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Advances in Materials Science and Engineering
Volume 2016, Article ID 7126854, 9 pages
http://dx.doi.org/10.1155/2016/7126854
Research Article

Effect of the Reinforce Process on the Fatigue Fracture Properties of Aeronautical Polymethyl Methacrylate

1Key Laboratory of Protection and Retrofitting for Civil Building and Construction of Tianjin, Tianjin Chengjian University, Tianjin 300384, China
2School of Materials Science and Engineering, Hebei University of Technology, Tianjin 300130, China
3Department of Mechanics, Tianjin University, Tianjin 300072, China

Received 11 March 2016; Accepted 1 August 2016

Academic Editor: Pavel Lejcek

Copyright © 2016 Wei Shang et al. This is an open access article distributed under the Creative Commons Attribution License, which permits unrestricted use, distribution, and reproduction in any medium, provided the original work is properly cited.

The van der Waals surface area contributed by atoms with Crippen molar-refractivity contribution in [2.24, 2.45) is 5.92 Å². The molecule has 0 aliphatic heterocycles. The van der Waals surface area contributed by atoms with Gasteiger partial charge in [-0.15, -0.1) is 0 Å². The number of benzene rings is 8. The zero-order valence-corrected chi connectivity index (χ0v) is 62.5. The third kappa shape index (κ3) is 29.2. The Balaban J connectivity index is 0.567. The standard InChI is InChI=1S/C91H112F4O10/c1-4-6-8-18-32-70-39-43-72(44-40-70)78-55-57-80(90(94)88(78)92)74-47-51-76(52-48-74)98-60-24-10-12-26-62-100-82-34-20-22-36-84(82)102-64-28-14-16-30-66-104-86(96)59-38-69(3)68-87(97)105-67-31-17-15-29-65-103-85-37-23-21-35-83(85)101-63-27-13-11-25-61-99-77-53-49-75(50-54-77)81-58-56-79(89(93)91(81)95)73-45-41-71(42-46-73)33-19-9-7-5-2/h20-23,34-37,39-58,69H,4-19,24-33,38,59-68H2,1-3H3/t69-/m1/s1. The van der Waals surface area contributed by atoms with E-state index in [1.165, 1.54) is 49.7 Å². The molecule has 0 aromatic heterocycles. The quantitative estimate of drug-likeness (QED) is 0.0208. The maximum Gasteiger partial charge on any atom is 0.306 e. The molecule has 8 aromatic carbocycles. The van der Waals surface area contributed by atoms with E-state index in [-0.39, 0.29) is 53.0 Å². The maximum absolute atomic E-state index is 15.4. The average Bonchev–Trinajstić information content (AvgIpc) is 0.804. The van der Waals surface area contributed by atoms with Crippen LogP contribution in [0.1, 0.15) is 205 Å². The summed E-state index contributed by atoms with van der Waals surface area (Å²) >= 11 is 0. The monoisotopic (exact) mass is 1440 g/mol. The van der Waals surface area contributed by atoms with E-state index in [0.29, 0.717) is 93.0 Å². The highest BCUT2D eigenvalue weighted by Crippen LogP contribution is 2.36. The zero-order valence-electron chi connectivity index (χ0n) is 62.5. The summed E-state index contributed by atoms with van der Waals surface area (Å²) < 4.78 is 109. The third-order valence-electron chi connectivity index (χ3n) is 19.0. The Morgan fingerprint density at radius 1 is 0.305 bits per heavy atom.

Abstract

The main purpose of the present work is to investigate fatigue fracture mechanical properties of aeronautical directional polymethyl methacrylate (PMMA) which has been treated by the directional tensile technology. Firstly, the fatigue cracks growth has been tracked in directional PMMA using the stroboscopic method. Then, the digital photoelasticity with a phase-shifting technique was used to measure the uniformity of the interlaminar stretching. Based on obtained experimental results, the effect of the directional stretching on fatigue fracture properties of PMMA was analyzed. Finally, fatigue fracture properties of laminated directional PMMA were discussed and compared with those of monolayer directional PMMA. Results of this work show that the lamination technology can strengthen the interlayer of directional PMMA and enhance its fatigue fracture properties.

1. Introduction